2) Define culture broadly (i.e. "shared system of values, beliefs, and learned behaviors") that is not necessarily defined by ethnicity or country of origin (e.g. "housestaff culture". "IVDA Culture.") Culture is influenced by a multiplicity of variables including age, socio-economic status, gender, sexual orientation, and degree of acculturation to mainstream society, etc.
3) Avoid focusing on beliefs / behaviors of particular ethnic groups. This approach tends to limit rather than broaden the students' perspective and often leads to negative stereotyping.
4) Focus on the skills that can be used with all patients regardless of their particular backgrounds, i.e.
A) Heightened awareness of "core issues" where culture is highly influential e.g. role of family, physical contact, relationship to authority. (See module 2: Carrillo Article) When such issues arise they should be explored and clarified.
B) Elicitation of patient's explanatory model. (see Kleinman questions Table 12.3 Cultural Factors in the Medical Interview)
C) Negotiation of
differences between the doctor and patient's explanatory models. This
can be achieved through:
Goals: Students will be able to identify and effectively work with patients with different personality styles.
Objectives: Students will be able to:
1) Recognize the presentation of common personality styles.
2) Understand how a patient's personality style can influence diagnosis and treatment.
3) Begin to develop strategies for working with patients with particular personality styles.
4) Recognize personal feelings elicited by difficult patients.
By the end of the session, students should be able to recognize that difficult patients are often exhibiting deeply ingrained patterns of behavior (personality styles) that are frequently exacerbated in times of illness or stress.
Recognition and understanding of these personality styles can enable students to act constructively and therapeutically, rather than to react emotionally in ways that contribute to conflictive, non-productive interactions.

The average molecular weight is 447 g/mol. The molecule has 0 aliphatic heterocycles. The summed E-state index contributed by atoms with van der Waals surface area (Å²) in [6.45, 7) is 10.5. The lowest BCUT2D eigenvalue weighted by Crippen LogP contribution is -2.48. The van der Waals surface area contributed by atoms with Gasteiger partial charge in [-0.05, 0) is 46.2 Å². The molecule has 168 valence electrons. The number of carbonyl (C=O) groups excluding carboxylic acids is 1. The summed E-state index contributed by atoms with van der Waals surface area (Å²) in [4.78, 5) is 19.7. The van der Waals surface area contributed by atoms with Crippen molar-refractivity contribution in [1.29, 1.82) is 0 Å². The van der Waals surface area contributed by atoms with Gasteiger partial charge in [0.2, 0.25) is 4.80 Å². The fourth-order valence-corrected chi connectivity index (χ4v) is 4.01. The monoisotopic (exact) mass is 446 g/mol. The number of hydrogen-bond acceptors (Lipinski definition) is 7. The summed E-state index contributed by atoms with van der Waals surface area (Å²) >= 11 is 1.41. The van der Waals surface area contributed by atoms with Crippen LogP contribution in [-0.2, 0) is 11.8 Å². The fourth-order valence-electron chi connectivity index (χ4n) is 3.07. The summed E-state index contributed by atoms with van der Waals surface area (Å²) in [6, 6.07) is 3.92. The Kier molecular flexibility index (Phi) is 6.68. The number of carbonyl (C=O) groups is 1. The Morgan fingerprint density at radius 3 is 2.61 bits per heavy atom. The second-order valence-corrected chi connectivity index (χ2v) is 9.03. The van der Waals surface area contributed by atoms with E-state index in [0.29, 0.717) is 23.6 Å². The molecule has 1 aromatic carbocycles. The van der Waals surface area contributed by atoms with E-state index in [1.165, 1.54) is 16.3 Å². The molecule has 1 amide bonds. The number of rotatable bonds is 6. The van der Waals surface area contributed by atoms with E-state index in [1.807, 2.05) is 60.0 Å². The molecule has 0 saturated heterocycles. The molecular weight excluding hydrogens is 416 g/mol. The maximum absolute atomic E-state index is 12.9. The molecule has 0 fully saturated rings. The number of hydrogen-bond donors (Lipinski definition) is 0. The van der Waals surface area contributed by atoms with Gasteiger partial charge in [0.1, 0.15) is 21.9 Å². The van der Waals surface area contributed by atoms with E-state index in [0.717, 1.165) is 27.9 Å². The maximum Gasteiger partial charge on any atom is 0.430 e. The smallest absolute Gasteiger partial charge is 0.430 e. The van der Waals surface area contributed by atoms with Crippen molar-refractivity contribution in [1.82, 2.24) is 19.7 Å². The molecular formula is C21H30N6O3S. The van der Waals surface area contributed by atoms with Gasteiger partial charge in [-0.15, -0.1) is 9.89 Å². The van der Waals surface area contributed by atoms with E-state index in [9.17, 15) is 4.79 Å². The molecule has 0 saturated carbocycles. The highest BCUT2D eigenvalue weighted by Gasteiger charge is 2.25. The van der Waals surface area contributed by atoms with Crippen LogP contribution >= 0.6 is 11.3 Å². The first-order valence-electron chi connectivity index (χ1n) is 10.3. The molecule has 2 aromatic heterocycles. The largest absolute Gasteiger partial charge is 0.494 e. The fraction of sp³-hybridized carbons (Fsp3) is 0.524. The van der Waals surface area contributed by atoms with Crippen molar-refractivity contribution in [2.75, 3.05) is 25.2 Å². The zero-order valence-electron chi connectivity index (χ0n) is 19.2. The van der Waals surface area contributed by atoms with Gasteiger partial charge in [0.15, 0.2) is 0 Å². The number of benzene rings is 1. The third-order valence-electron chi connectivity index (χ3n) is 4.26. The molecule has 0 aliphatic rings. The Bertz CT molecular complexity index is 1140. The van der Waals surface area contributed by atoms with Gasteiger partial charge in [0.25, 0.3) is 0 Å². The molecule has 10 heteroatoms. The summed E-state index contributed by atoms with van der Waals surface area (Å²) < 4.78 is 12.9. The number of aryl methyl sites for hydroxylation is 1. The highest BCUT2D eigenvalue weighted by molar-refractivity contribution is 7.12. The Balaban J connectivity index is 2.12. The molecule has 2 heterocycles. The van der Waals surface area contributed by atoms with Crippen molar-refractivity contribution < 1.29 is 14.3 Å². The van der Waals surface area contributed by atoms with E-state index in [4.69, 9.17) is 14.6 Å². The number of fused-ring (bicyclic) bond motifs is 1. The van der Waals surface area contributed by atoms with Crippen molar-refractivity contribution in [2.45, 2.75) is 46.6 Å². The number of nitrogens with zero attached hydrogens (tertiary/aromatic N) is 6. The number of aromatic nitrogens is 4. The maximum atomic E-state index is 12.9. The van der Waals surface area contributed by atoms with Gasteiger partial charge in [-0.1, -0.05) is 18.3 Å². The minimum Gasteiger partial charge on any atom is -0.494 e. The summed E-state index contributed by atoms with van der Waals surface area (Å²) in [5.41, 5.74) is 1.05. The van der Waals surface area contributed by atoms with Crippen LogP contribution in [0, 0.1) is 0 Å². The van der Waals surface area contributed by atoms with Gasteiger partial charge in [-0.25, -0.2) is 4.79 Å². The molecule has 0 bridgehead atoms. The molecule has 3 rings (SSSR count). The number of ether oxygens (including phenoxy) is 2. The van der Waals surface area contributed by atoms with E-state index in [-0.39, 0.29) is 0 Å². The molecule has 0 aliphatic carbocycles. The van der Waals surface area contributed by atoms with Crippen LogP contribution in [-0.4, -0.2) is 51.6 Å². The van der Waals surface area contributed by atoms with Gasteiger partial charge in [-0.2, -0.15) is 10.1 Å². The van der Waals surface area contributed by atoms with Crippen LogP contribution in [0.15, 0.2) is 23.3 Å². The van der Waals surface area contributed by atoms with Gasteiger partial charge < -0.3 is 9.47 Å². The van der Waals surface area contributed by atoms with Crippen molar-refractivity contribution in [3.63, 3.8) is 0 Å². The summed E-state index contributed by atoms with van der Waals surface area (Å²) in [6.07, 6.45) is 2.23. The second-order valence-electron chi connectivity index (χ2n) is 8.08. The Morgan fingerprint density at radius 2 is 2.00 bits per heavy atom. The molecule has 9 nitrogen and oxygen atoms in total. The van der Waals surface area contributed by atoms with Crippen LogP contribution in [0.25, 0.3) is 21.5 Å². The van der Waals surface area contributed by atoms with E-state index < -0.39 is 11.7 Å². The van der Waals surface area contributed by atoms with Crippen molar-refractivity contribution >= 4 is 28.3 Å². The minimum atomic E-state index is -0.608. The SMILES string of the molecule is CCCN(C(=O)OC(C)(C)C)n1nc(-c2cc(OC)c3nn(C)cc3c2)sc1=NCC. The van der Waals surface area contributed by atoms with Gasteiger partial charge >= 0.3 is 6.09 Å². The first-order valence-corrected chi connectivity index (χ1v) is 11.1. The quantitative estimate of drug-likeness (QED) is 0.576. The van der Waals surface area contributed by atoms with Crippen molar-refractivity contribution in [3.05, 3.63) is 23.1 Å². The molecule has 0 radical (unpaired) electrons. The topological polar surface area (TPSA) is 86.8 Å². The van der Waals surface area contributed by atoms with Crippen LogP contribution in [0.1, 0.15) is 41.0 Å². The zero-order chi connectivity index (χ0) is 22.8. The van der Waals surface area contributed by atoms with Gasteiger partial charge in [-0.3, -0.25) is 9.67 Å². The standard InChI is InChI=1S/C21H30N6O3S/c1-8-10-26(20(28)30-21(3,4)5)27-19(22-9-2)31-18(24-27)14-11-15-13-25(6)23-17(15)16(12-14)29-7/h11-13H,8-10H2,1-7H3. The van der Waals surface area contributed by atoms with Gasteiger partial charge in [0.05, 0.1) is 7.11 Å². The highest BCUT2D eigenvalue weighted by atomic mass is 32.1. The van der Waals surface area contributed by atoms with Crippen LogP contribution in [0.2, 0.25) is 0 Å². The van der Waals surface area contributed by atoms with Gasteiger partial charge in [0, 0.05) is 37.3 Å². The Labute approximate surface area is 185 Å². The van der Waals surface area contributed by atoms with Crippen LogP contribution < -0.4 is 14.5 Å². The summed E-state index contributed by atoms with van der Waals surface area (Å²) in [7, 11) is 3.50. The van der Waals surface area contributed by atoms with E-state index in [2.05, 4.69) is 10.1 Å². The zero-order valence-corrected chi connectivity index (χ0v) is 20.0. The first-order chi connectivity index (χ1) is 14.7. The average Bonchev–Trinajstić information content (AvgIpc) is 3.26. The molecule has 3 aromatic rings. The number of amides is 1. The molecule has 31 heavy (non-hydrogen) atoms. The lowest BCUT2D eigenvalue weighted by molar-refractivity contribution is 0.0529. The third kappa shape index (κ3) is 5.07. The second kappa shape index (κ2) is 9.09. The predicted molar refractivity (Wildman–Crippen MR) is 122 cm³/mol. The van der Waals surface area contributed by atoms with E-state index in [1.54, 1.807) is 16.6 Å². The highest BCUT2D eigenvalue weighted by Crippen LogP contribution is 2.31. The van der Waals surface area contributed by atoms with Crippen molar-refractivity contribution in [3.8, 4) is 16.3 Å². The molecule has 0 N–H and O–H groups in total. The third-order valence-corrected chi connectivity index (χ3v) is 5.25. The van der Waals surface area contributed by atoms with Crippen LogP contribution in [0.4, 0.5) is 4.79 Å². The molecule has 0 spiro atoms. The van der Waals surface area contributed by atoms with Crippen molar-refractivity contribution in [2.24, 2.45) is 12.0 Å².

The focus of this
session should be:
If time permits-additional
personality styles can be discussed.
Goal: Students will
demonstrate an understanding of the physician's role in end of life
Students will be able to:
1) Elicit patient's understanding of disease process / prognosis.
2) Assess patient's desire to know details of disease process / prognosis.
3) Elicit patient's goals / concerns at end of life.
4) Identify resources / treatment available to help address patient's goals and concerns.
5) Recognize and reflect on their own feelings.
1) Spend some time initially exploring students' concerns about working with terminally ill patients (e.g. fear, sadness, unfamiliarity with death, lack of knowledge, uncertainty about their roles, sense of impotence, etc.).
2) Discussion of "Essential Domains of Quality of Life in End of Life Care" should allow students to arrive at clear understanding of physicians' role in end of life care. Focus on paradigm shift from care to palliation, and on enhancement of patient autonomy. Review resources available to students (e.g. social workers, pastoral care, hospice care, etc.).
3) Explore components
of the patient interview at the End of Life. Focus should be less on bio-medical
aspects of care and move on development of communication skills.
Clinical Reasoning Rounds
1) Intro interactive
lecture/seminar by MS.
2) Clinical Reasoning
Rounds at bedside, 2 One hour sessions.
Kassirer, J, Kopelman, R. Learning Clinical Reasoning. Chapters 1,2 &3 and glossary. Williams & Wilkins
Kaplan,C. Hypothesis Testing. Pgs.20-30
Teaching Clinical Medicine by Iterative Hypothesis Testing. New England Journal of Medicine, V.309: 921-923, 1983.
Initiative on Health Communication
Division of Primary Care
NYU School of Medicine